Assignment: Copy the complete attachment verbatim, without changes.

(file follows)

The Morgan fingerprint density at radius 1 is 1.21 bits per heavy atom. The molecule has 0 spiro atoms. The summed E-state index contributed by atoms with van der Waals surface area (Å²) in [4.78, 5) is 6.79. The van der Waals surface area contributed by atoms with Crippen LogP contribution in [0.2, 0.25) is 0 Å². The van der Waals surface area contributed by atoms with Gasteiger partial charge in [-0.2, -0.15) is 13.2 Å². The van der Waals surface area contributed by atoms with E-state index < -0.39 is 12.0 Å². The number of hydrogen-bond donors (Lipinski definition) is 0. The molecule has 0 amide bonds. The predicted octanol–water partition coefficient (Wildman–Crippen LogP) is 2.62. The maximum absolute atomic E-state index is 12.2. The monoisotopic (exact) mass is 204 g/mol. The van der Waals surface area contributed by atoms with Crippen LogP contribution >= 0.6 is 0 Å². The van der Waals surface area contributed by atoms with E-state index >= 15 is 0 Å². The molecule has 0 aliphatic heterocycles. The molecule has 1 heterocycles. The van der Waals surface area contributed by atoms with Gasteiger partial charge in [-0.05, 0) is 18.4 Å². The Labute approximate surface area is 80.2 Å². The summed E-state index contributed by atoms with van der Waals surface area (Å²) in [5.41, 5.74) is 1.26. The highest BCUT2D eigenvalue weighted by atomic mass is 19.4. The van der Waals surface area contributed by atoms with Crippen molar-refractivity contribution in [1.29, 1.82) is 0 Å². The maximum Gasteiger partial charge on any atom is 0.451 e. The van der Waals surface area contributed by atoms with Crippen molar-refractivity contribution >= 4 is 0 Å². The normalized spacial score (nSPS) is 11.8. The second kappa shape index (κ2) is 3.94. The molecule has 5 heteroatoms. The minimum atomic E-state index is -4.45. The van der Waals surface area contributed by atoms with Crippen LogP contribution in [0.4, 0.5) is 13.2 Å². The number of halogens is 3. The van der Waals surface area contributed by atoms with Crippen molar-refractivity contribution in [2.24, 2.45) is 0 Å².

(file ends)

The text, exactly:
The Morgan fingerprint density at radius 1 is 1.21 bits per heavy atom. The molecule has 0 spiro atoms. The summed E-state index contributed by atoms with van der Waals surface area (Å²) in [4.78, 5) is 6.79. The van der Waals surface area contributed by atoms with Crippen LogP contribution in [0.2, 0.25) is 0 Å². The van der Waals surface area contributed by atoms with Gasteiger partial charge in [-0.2, -0.15) is 13.2 Å². The van der Waals surface area contributed by atoms with E-state index < -0.39 is 12.0 Å². The number of hydrogen-bond donors (Lipinski definition) is 0. The molecule has 0 amide bonds. The predicted octanol–water partition coefficient (Wildman–Crippen LogP) is 2.62. The maximum absolute atomic E-state index is 12.2. The monoisotopic (exact) mass is 204 g/mol. The van der Waals surface area contributed by atoms with Crippen LogP contribution >= 0.6 is 0 Å². The van der Waals surface area contributed by atoms with E-state index >= 15 is 0 Å². The molecule has 0 aliphatic heterocycles. The molecule has 1 heterocycles. The van der Waals surface area contributed by atoms with Gasteiger partial charge in [-0.05, 0) is 18.4 Å². The Labute approximate surface area is 80.2 Å². The summed E-state index contributed by atoms with van der Waals surface area (Å²) in [5.41, 5.74) is 1.26. The highest BCUT2D eigenvalue weighted by atomic mass is 19.4. The van der Waals surface area contributed by atoms with Crippen molar-refractivity contribution in [1.29, 1.82) is 0 Å². The maximum Gasteiger partial charge on any atom is 0.451 e. The van der Waals surface area contributed by atoms with Crippen molar-refractivity contribution >= 4 is 0 Å². The normalized spacial score (nSPS) is 11.8. The second kappa shape index (κ2) is 3.94. The molecule has 5 heteroatoms. The minimum atomic E-state index is -4.45. The van der Waals surface area contributed by atoms with Crippen LogP contribution in [0.4, 0.5) is 13.2 Å². The number of halogens is 3. The van der Waals surface area contributed by atoms with Crippen molar-refractivity contribution in [2.24, 2.45) is 0 Å².